I cannot believe how hard it was for me to write this review for The Way Home. And it has nothing to do with the quality of the film, as it is very understandable how this captured the hearts of its native Korean audience. What made this review hard to write was the fact that this film, while enjoyable, just makes me feel somewhat wretched about my relationship with my grandparents. And yet, paradoxically, it is one of the strengths of the film and it is that empathy that makes The Way Home such an enriching film.
But enough about my utter lack of filial piety. What makes The Way Home a film that I feel such empathy for (it would be somewhat arrogant to presume it amongst others) was the concerns and themes explored in the movie. Well first of all you have the conflict between two generations with very different lifestyles and concerns completely alien to one another — on the one hand you have Sang Woo’s modern sensibilities versus his grandmother’s simpler more rustic approach to life. Being forced to stay with her, it is Sang Woo’s gradual acceptance of his grandmothers simpler and traditional way of life that holds such resonance for myself.
A friend once commented during the spate of Jane Austen films that were being released a few years ago that some of the attraction of those films were that people were enamoured with the simpler lifestyle of the characters as compared to people’s complicated lives today. While not completely subscribing to that point of view, I can’t completely dismiss it and The Way Home offers that similar simplicity and quasi-luddite point of view with Sang Woo’s grandmother’s wearing away of his superficial and spoilt nature. As his modern comforts fail around him, he eventually finds solace in his Grandmother and the small community she lives in.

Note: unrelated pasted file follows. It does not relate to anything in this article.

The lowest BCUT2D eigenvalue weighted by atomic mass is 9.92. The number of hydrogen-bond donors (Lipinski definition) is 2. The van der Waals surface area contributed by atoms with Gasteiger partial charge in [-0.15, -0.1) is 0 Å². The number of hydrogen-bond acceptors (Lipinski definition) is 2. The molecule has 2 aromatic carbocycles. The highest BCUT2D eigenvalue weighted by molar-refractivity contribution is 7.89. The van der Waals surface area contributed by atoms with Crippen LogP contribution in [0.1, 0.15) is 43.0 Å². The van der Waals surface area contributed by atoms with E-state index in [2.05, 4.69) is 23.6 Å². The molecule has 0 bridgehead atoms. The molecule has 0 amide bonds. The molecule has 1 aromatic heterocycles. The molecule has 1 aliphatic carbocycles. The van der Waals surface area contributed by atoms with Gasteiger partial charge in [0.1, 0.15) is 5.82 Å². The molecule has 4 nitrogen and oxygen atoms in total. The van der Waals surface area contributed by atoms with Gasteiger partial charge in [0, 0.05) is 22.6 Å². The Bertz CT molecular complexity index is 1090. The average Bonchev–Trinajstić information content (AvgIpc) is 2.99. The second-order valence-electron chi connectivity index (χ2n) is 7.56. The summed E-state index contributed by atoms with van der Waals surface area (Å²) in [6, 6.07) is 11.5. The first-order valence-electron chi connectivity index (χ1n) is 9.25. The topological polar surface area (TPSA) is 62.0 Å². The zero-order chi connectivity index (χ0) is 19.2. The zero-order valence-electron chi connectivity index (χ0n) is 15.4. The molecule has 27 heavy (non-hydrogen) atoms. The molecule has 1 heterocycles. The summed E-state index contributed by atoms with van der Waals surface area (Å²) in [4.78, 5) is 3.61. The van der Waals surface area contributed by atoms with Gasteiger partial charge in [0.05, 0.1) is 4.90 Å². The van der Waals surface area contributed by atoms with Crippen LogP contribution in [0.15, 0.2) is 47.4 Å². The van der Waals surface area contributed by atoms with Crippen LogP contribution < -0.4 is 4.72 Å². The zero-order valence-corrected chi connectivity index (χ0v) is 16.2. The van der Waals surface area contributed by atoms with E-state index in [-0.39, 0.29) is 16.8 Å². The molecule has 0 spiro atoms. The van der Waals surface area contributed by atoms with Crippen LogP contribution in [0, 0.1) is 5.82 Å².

Apart from the general guilt complex, there was one more thing about The Way Home that made it so hard to write about (apart from general laziness) and that was how old Sang Woo made me feel. And it wasn’t so much the age of Yoo Seung Ho that bugged me as much as how petulant and annoying he was in the beginning – it raised so many thoughts about kids today and how they have no respect etc; generally invoking the Spirit of the Old Man upstairs, that made me realise maybe I am getting on. A comment like this seems hardly out of place when discussing a child actor and I am somewhat impressed that a casting agent could find someone that you so want to kill. However, what distinguished Seung Ho’s performance is his growing up as the movie progresses. He still remains somewhat of a spoilt brat but at least you can see his appreciation for his Grandmother develop.